Ted Cruz hopes Trump will swoop in to save him — in Texas


Ted Cruz is struggling to keep his Senate seat in Texas against a strong challenge from Democrat Beto O'Rourke.

Sen. Ted Cruz (R-TX) is now all but begging Trump to come to his aid as he faces a serious re-election challenge against Democratic Rep. Beto O'Rourke.

At a campaign stop Monday, Cruz told supporters he has reached out to Trump.

"I would certainly welcome his support, and I hope to see him in Texas," Cruz said. "I think we are likely to see the president down in Texas before the election."

If Cruz is asking for Trump's help in Texas, of all places, that's a bad sign for Republicans.

Cruz won his first Texas Senate race by 16 points in 2012, which was an otherwise solidly Democratic year across the country. And in 2016, Trump beat Hillary Clinton in Texas by almost 9 points.

But, weighed down by Trump's historic unpopularity, Republicans have been struggling across the country in races where they should be coasting to easy victories.

In many solidly red, pro-Trump districts, the Republican Party has had to mount multi-million-dollar efforts just to hold on to what used to be safe seats — and in some instances, the GOP has still outright lost.

The two most recent polls have Cruz ahead of O'Rourke by 6 and 2 points, a far cry from previous Republican dominance in the state.

Meanwhile, O'Rourke has been bringing in millions from individual donors. His grassroots campaign has refused funding from political action committees.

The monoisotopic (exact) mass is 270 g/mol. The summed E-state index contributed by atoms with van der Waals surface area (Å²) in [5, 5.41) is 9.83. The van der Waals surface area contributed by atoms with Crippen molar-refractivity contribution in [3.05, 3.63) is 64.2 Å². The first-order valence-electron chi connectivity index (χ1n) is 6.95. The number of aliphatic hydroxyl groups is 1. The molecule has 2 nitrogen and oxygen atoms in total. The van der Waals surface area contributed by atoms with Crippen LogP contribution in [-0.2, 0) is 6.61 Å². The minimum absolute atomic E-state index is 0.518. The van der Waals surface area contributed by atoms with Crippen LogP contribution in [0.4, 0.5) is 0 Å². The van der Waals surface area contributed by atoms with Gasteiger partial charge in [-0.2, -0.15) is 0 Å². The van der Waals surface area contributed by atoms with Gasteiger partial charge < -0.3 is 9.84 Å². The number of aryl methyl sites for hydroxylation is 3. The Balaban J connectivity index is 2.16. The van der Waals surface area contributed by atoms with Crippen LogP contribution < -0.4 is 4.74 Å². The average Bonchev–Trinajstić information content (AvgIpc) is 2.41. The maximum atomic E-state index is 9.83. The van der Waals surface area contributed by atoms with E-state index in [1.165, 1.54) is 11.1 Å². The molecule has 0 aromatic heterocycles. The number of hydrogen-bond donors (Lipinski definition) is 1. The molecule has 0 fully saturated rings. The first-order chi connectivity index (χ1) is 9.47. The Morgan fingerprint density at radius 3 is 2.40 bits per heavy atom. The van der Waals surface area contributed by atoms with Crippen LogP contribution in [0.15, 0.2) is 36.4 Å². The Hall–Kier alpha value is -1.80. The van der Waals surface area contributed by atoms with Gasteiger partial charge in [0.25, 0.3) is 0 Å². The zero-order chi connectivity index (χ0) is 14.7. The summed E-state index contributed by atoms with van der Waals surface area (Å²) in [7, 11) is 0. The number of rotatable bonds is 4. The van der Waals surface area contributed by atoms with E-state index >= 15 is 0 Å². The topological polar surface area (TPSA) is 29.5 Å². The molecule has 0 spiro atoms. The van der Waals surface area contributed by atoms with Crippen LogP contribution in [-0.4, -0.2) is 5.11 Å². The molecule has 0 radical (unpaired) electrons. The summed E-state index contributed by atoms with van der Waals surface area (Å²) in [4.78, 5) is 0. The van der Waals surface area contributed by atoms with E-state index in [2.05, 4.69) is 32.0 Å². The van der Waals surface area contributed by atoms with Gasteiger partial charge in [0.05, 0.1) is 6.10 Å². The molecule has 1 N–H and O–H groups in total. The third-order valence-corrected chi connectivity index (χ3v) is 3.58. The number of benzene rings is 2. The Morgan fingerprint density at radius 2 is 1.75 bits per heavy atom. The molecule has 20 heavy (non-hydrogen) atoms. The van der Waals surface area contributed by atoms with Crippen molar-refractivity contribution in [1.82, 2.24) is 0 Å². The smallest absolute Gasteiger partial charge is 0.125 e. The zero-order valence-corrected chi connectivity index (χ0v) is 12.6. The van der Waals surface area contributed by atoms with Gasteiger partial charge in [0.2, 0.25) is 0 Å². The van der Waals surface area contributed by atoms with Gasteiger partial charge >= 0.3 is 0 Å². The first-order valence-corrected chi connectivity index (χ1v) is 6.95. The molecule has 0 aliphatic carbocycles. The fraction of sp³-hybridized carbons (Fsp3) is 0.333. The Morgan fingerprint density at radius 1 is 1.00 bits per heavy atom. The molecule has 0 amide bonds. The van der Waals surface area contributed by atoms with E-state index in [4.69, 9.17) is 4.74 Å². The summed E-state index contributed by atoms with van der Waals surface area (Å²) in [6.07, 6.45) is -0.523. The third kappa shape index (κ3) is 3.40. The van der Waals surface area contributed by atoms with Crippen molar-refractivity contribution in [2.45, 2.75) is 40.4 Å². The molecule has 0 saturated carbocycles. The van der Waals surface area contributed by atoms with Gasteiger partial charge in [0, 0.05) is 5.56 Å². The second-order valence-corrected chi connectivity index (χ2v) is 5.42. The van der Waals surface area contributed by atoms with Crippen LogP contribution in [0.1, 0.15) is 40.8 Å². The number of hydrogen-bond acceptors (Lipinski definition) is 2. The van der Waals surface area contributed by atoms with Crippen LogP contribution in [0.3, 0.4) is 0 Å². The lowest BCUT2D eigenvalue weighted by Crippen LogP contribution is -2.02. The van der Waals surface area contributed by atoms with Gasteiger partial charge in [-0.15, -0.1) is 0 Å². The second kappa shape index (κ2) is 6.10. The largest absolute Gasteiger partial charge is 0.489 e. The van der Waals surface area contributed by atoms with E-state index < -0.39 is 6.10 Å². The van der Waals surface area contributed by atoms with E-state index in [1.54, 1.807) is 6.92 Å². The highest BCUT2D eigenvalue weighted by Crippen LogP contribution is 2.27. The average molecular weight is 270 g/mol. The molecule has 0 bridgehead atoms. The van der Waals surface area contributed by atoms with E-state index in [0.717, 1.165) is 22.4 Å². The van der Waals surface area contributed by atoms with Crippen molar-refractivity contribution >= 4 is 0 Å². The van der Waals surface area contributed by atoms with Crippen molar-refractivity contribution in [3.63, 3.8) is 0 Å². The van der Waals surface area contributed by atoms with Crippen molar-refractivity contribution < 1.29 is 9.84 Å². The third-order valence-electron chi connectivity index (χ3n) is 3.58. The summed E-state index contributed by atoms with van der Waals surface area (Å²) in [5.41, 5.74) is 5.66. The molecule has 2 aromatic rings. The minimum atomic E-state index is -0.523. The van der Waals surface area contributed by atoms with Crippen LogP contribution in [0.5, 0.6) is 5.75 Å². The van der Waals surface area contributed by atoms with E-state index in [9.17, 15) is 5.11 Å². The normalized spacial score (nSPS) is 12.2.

Cruz holding his hat out for Trump is even more humiliating given that Trump repeatedly denigrated him when they were rivals for the Republican nomination.

Trump infamously called Cruz "Lyin' Ted," alleged that Cruz's father was involved in the assassination of John F. Kennedy, and even mocked the physical appearance of Heidi Cruz, Cruz's wife.

Cruz declined to endorse Trump in his speech to the Republican convention — only to crumble soon after and back the racist Republican nominee after all.

Cruz later worked a phone bank for the man who had relentlessly insulted both him and his family.

Earlier this year, Cruz wrote an obsequious piece hailing Trump's inclusion in the Time 100. Cruz described Trump as a "flash-bang grenade thrown into Washington," which he meant in a positive sense.

Cruz appears to believe that his campaign is flagging so badly, it could use a boost from the wildly unpopular Trump. And by accepting help from a man who has repeatedly humiliated him, Cruz is showing he will do almost anything to keep his power.

Published with permission of The American Independent Foundation.